Former USSR | Russian Federation | Moscow – Madness

Former USSR | Russian Federation | Moscow – Madness

The overnight train got in from Petersburg about 6.30AM. I hadn’t got overmuch sleep, but after a few cups of sickly coffee, I was ready to take on the metro. There’s 9 lines and more than 150 stations, so sometimes it gets complicated. But I worked it out and was soon giving my teeth a quick scrub at the Traveller’s Guest House. Then I hit the Kremlin.

It wasn’t as fantabulous as I’d hoped. The towers of the surrounding walls seemed to be made of lego with their cute little turrets on top. But the guards on patrol were real enough. I was surprised to see so many churches inside. I’d always thought of the Kremlin as a dark heart of evil. But with all the golden domes glinting in the sunlight, and herds of Japanese and Americans following little flags around, it didn’t look too scary.

Lonely Planet told me to appreciate the 15th century icons inside the churches. I tried and failed. I was too tired to face the Armoury with its “numbingly opulent collection of treasures”. Seeing inside the government buildings would have been more interesting, but they were strictly off limits. I lay down on the grass instead. A policeman with nothing better to do blew his whistle at me. I left the Kremlin.

Just walking onto Red Square was a thrill. The multi-domed, multi-coloured St. Basil’s Cathedral came slowly into view, all shrouded in scaffolding. Still, just strolling the cobbles, soaking up the history, was pretty damn cool. I called on Lenin in his tomb. Everyone lines up and shuffles around his open coffin without stopping. He looked very waxy. I was tempted to stroke his moustache, but the silent guards looked very stern. Outside a friendlier guard asked me for my papers, which luckily were in order. That was a close one.

I walked the streets. Moscow is massive, and it’s very difficult to find your way around at first. The buildings are all thrown on top of each other. There’s a faded 16th century Orthodox church, next door to a MacDonalds, next door to a 16 storey glass and concrete skyscraper, next to a strip joint. And so on. It seems the wind of change lifted everything up and dropped it all at random. There’s a seedy gambling den opposite the State Duma. For a while I was kindof appalled. The whole city seemed awfully ugly. But it grew on me.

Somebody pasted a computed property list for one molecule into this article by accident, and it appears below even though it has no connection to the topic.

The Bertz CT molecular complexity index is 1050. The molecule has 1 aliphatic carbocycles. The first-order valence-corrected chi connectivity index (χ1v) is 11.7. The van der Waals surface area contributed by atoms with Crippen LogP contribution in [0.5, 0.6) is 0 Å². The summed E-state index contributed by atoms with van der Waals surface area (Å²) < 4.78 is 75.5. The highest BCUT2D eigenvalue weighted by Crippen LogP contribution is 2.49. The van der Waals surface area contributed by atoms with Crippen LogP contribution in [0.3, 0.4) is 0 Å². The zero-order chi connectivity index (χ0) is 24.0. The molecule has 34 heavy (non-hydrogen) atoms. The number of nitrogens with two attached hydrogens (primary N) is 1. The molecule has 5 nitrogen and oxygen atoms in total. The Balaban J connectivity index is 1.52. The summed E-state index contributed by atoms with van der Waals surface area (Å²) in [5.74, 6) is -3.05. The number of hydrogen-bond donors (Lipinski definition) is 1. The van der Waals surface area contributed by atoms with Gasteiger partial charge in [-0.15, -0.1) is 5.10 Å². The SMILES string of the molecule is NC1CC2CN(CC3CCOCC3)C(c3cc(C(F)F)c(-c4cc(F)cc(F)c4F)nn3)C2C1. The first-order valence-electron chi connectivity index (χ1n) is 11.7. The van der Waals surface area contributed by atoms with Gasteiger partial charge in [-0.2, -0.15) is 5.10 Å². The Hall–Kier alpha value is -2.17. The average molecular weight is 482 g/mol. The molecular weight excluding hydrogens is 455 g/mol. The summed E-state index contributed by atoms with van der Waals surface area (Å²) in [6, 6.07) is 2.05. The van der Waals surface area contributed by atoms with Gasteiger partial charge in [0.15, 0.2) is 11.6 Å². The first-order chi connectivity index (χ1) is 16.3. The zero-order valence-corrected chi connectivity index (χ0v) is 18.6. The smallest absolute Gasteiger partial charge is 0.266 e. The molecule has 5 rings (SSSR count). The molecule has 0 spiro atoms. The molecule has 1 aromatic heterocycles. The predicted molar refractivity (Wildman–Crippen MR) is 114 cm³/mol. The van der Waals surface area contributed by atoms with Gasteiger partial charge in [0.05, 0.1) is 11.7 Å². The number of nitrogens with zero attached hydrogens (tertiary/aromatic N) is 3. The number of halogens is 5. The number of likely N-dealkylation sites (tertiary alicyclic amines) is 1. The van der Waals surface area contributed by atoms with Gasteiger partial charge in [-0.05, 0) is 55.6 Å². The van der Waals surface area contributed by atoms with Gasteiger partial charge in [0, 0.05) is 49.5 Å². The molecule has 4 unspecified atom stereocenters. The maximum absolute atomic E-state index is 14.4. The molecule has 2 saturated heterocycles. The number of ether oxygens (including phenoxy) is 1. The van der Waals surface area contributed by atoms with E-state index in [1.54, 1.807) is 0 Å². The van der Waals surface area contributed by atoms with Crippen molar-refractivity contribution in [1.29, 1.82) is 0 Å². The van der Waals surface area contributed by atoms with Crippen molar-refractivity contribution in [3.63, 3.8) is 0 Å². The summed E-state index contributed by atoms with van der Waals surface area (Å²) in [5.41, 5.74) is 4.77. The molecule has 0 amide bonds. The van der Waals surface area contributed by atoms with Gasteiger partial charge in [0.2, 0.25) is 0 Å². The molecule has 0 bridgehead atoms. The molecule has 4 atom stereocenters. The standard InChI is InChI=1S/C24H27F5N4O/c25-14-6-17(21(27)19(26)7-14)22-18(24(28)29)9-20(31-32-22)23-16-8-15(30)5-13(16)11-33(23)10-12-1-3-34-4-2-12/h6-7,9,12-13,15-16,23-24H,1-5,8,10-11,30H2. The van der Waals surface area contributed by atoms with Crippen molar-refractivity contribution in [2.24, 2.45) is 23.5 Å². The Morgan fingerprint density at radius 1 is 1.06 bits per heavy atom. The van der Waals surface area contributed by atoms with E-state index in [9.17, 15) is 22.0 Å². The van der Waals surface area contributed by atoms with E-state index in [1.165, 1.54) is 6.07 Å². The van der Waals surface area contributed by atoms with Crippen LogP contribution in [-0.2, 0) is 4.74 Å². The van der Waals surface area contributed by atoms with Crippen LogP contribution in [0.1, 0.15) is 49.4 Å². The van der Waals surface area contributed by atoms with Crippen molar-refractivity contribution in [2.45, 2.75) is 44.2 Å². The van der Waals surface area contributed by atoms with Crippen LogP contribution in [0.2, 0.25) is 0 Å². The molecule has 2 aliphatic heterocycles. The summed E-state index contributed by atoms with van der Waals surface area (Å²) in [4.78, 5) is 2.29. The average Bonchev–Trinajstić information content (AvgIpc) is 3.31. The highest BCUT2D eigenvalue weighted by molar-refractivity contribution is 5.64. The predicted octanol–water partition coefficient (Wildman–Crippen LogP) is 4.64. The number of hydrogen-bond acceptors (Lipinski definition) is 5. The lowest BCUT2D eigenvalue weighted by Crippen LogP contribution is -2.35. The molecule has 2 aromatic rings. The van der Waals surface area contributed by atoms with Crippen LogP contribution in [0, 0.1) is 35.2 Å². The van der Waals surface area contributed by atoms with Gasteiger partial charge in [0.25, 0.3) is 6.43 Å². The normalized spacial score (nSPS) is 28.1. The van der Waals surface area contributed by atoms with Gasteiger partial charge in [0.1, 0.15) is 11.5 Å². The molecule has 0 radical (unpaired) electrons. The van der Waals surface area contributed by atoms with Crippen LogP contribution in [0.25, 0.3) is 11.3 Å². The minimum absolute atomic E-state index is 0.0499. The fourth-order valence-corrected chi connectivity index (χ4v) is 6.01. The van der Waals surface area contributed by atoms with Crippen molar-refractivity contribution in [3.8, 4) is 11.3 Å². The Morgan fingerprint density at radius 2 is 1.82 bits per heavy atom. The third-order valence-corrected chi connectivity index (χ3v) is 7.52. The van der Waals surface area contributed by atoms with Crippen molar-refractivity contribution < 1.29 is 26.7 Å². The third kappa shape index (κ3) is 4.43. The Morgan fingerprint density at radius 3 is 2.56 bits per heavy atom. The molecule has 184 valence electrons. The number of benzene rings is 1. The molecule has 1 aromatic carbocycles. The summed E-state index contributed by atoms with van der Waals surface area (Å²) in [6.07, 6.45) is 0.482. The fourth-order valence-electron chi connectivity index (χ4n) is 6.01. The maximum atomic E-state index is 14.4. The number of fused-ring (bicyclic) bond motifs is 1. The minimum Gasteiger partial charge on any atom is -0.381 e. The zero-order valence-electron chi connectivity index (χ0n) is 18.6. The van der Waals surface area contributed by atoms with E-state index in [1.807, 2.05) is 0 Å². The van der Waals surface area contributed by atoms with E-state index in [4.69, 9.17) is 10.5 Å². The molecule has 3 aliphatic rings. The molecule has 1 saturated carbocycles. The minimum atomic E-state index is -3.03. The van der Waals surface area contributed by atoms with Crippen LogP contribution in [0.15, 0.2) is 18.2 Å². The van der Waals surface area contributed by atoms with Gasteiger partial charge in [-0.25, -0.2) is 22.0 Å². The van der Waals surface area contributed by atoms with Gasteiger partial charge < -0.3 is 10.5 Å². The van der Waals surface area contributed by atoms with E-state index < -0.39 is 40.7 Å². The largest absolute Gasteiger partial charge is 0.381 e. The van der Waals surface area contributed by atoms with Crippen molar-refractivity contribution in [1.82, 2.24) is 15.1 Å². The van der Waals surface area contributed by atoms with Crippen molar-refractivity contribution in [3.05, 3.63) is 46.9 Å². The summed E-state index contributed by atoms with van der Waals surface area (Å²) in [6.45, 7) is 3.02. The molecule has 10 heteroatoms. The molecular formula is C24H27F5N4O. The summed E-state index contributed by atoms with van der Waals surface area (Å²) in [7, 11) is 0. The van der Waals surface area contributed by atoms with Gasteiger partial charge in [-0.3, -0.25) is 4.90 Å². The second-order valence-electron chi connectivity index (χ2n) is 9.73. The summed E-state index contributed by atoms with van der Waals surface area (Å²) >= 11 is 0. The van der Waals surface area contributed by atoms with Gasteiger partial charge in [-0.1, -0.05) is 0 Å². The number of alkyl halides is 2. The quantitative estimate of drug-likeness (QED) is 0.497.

In the few days I had I zipped around on the metro trying to see as much as I could. I strolled in Gorky Park. I checked out the Cosmonautics Museum, which would have looked just like a 60’s Star Trek set only Yuri Gagarin looks more like Adam West than Captain Kirk. I saw the White House where Yeltsin climbed onto the tank. I visited the All-Russia Exhibition Centre which was built with loads of fake white pillars and gold fountains in the 60’s to house the wonderful products of the Soviet economy, but which now sells cheap camcorders and razor blades and of course beer. It’s as flashy as a fake rolex on a hairy Greek’s wrist.

Then there was the Borodino Panorama, a big circular room with the Russians fighting Napoleon in 1812 all over the walls. And the obligatory WWII museum, with the vivid colours, shameless propoganda and bloody details that I’ve come to know and love about Russian Great Patriotic War museums. I wasn’t stuck for something to do.

I went to Komsomolskaya Ploschad for a dose of reality. This busy square is home to 3 train stations, which pour out weary travellers from Siberia and central Asia. It’s quite a different crowd to Red Square. Octagenarian Americans would most likely get eaten alive. I kept my hand on my wallet and my eye out. But it was great just to look around. The three stations showcase the best in classical, art nouveau and plasticky gaudy styles of architecture. There’s a twenty-six storey Gotham city style hotel perched on one corner. The people are pretty bizarre too. Thousands of them thronged and bustled. They were from all corners of the biggest country in the world, but most of them belonged to the dirty, colourful and shifty looking ethnic group, which seems to be in the majority in Russia.

But being a tourist, I soon had my fill of real Russian life, and got back to the touristy bits with their touristy prices. Moscow is much more expensive than Petersburg. It’s easily the costliest place I visited. Your average Ivan and Ivana Russian are completely absent from the centre of town, unless they’re working or pan-handling. I’d gotten so used to good food for cheap that shelling out nine euros on an ok lasagne and a beer was painful. All the Russian themed restaurants were out of my league. I considered buying food and bringing it back to the hostel to cook, but pulled myself together pretty quick.

As I got more used to the city, and began to find my way around, I did see a little more of Old Moscow. But not overmuch. It looks like the whole place has grown out of control. Aesthetic considerations don’t count for much. Moscow is no conventional beauty like Ljubljana or Winona Ryder. It’s more like Courtney Love: not blessed with too much natural beauty, badly dressed, over accessorised, loud, pushy, but still with that certain something. I’ve only left, but I’d do Moscow again tomorrow if I got the chance.

Category : Former USSR | Russian Federation | Moscow , Uncategorized